Popular PR blogger Josh Hallett recently wondered why retailing giant Target wasn’t taking more heat for an apparent astroturfing program reminiscent of Wal-Mart’s heavily publicized phony blog scandal a year ago. Was Wal-Mart’s gaffe really worse, or is Target benefiting from a better all-around reputation?
Can a solid reputation save you in times of crisis?
The argument could go either way regarding which offense was the greater blogosphere misdeed, but there can be little argument regarding which company enjoys better general PR. Wal-Mart has struggled consistently against accusations ranging from poor labor relations and insufficient employee healthcare to environmental impact (despite the chain’s recent efforts at promoting “green” initiatives). Blogs, websites, activist groups and politicians have all worked tirelessly against the retail monolith. The company has been accused of negatively affecting communities as independent local operations are driven out business when a Wal-Mart appears. Comparisons are drawn between Wal-Mart and McDonald’s regarding globalization and American imperial capitalism.
Target, while taking some heat for low wages and lack of labor unions, mostly escapes activist criticism, possibly due to its extensive charitable efforts. Some issues have arisen, including charges of anti-Semitic practices (Target does not stock Kosher foods and offers inadequate Hanukah decorations, according to some Jewish groups), but the company largely avoids the ire directed at its larger competitor. Target has also clashed with charitable organizations, such as Toys for Tots, refusing to participate in their holiday programs, but generally ranks as one of the top corporations in the country in regards to philanthropy. The company gives five percent of its pre-tax earnings to charity every week, participates in post-disaster relief efforts, and in 2005, Forbes ranked Target first in cash-given to charitable causes.
Let’s examine the mistakes that were made. In October 2006, Business Week and anti-Wal-Mart blog Wal-Mart Watch independently revealed that the voices behind a blog called “Wal-Marting Across America,” a chronicle of a couple’s journey across country parking their RV in Wal-Mart parking lots each night, were actually journalists on an all-expense paid publicity tour for Wal-Mart. The trip was organized by PR firm Edelman and financed by Working Families for Wal-Mart, an Edelman creation.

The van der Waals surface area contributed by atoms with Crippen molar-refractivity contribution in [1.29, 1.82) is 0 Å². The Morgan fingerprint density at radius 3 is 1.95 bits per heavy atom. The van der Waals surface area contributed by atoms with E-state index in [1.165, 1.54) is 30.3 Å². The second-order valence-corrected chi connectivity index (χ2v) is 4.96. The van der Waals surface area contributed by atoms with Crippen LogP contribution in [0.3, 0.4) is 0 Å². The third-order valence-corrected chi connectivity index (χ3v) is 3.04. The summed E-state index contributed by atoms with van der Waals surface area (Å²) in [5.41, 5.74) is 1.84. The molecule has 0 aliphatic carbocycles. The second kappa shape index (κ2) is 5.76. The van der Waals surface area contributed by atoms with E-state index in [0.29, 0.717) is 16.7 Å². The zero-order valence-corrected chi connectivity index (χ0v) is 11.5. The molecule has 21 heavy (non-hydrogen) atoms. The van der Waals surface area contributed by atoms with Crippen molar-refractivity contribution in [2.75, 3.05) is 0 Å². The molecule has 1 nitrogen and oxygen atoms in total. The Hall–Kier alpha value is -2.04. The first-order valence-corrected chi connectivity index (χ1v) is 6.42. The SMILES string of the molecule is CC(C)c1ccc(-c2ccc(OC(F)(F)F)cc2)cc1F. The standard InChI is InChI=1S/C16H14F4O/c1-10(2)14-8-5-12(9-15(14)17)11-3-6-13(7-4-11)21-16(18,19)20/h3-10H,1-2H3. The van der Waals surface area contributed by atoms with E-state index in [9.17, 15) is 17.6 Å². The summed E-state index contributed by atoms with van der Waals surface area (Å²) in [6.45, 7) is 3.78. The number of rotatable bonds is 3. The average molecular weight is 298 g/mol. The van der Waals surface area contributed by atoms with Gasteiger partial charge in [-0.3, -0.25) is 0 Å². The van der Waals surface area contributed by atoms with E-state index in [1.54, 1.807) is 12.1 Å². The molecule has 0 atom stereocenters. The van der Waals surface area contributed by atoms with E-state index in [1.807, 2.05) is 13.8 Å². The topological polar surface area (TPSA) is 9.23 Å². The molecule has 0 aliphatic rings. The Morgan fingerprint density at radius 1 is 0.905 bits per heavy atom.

The story set off a blog firestorm and serves as one of the highest profile social media scandals to date. Richard Edelman himself apologized for the mistake, as did high profile Edelman blogger Steve Rubel. Edelman had helped to craft the Word of Mouth Marketing Association’s ethics guidelines in regards to transparency, making the transgression that much more egregious.
For its part, Target caused a stir in recent weeks for encouraging members of its Rounders Program, advocates comprised mostly of college students who receive merchandise and discounts in exchange for promoting the company, to post to the Target Facebook page. The catch, reported in the Rounders newsletter, is that the company expressly urged Rounders members to keep their affiliation and obvious conflict of interest a secret. Comments critical of this program to the Target Facebook page were promptly deleted.
Target responded quickly to retract the request, according to a Minneapolis Star-Tribune story about the kerfuffle, and Target corporate blamed the gaffe on marketing company drillTEAM, calling it a miscommunication of goals–their intention, claims a spokesperson, was merely to prevent the Rounders from dominating the discussion on the Facebook page. But to do so at the expense of full transparency is a major no-no in social media marketing, as such efforts are quickly exposed and castigated by bloggers–usually.
The Target transparency misstep has received little attention, the Star-Tribune is the only major mainstream outlet to report it–compare that to the front page New York Times coverage on Wal-Mart’s phony blog, along with the major blogosphere reaction. Both stories seem quite similar on the outside–compensated participants masking their affiliations while promoting a brand within social media. But only one of the companies involved faces a near-constant battle to strengthen its reputation. It seems that Target’s “do-gooder” reputation may have spared the company from a bigger “flogging” this time around.